All of a sudden I found myself in a theme park. Neon signs and faux western billboards beckoned us to “Come on in!” to Furnace Creek Resort, and I couldn’t help but follow them.

After parking I walked up to a “you are here” sign. My jaw slackened as the desert that presumably was desolate housed a resort that included a fine dining restaurant, massage therapists, a poolside lounge, cocktail service and not one, but two, golf courses.

I felt cheated. A day earlier a friend and I had left for a destination we assumed was relatively untouched because it was perceived to be undesirable. The destination was Death Valley.

The assumption was that it would be dry and arid, desolate and stark, and empty. Instead we were greeted with busloads of bewildered Asian tourists and senior discounts in the 49er Café. Tired, we decided to camp in the Furnace Creek Resort and then leave disappointed the next day.

When we woke up the next morning everything had changed. The billowy, rain-filled clouds of the previous night had receded leaving stark, clean air and brightened blue sky.

The scope of the valley, which we had missed during our night drive, was incredible. The resort, which looked huge and garish draped in nighttime neon, now seemed like a mole on the vast landscape. After pouring over a map, the Golden Canyon trails sounded like a logical place to start.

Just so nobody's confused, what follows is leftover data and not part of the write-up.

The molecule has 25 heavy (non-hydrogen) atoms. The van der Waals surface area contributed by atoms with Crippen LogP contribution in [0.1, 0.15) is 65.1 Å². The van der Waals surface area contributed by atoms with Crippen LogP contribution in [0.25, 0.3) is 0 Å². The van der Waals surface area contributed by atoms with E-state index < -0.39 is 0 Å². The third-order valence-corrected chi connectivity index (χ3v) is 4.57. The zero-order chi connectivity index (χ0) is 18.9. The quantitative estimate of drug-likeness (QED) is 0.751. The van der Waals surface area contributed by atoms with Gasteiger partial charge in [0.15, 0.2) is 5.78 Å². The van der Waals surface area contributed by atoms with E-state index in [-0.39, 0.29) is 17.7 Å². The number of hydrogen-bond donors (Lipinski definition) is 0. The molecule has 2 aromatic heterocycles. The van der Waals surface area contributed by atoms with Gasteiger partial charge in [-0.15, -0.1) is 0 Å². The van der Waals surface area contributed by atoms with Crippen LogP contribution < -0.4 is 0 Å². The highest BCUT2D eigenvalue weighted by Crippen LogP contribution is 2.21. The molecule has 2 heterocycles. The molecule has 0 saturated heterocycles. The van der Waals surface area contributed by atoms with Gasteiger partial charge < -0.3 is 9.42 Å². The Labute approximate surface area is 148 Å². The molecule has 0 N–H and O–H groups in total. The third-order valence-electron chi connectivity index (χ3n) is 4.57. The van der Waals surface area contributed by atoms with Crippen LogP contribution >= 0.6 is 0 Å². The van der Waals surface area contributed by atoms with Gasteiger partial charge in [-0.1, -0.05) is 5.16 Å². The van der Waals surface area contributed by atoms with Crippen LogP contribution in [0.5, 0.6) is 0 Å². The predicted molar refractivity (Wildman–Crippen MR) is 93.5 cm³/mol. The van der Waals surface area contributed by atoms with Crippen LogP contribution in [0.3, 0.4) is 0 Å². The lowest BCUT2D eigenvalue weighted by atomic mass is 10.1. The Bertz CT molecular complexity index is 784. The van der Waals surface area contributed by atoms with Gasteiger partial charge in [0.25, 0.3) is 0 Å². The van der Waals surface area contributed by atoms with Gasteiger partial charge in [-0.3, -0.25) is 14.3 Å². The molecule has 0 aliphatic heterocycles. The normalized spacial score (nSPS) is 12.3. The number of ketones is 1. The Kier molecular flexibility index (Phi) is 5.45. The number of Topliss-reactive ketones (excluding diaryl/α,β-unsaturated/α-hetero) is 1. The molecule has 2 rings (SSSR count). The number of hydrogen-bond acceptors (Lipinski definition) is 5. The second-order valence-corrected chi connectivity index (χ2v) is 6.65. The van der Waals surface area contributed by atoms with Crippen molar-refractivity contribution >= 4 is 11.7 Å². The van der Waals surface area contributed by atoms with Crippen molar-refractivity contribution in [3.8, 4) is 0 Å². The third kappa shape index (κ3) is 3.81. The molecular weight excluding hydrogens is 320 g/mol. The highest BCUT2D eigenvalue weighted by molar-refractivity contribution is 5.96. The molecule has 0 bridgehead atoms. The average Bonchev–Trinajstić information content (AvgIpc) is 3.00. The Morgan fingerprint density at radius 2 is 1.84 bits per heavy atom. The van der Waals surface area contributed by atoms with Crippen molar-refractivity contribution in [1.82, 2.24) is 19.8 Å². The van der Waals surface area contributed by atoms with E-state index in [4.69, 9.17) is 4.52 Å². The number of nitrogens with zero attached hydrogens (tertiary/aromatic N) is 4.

For the next five days we hiked, backpacked and camped at all edges of the park. I expected to find an endless amount of dusty desert trails but was surprised by a diverse and unexpected landscape.

We explored Darwin Falls, a concealed waterfall in a wooded area, quickly ducked into numerous abandoned mines in the Golden Canyon, slid down sand dunes that seemed to belong in the Sahara, wandered around the crusty salt flats of Badwater and camped on any one of numerous dirt roads that lead to snow-capped mountain ranges that bracket the valley. If this description sounds like the place is some sort of fantastic naturalist theme park – it is.

It’s crucial to avoid getting suckered into the inevitable tourist traps though. We assumed any place given the title Hell’s Gate was worth exploring. It ended up being a paved road to a lookout that wasn’t nearly as impressive as it sounded. By the same token a recluse’s mansion, Scotty’s Castle, was equally unimpressive and reminded me of a mini-Hearst Castle clogged with tourists.

The beauty and allure of Death Valley is its simplicity. Miles of empty space and salt flats are punctuated by wind swept sand dunes and rocky hills. Days can be filled with long excursions of hiking craggy, shingly buttes, impressively low, sandy valleys (200-feet below sea level) and snow sprinkled mountains.

The weather, which averages 125 degrees in the summer (Badwater salt flats may reach 200 degrees), is accommodating and temperate during the winter months. The valley has the aura of a cooled stove – as if nature’s architecture was distorted and scarred during the brutal summer sun and warped into an unnatural position. This only added to the eerie, alien and exciting feel of the expansive country.

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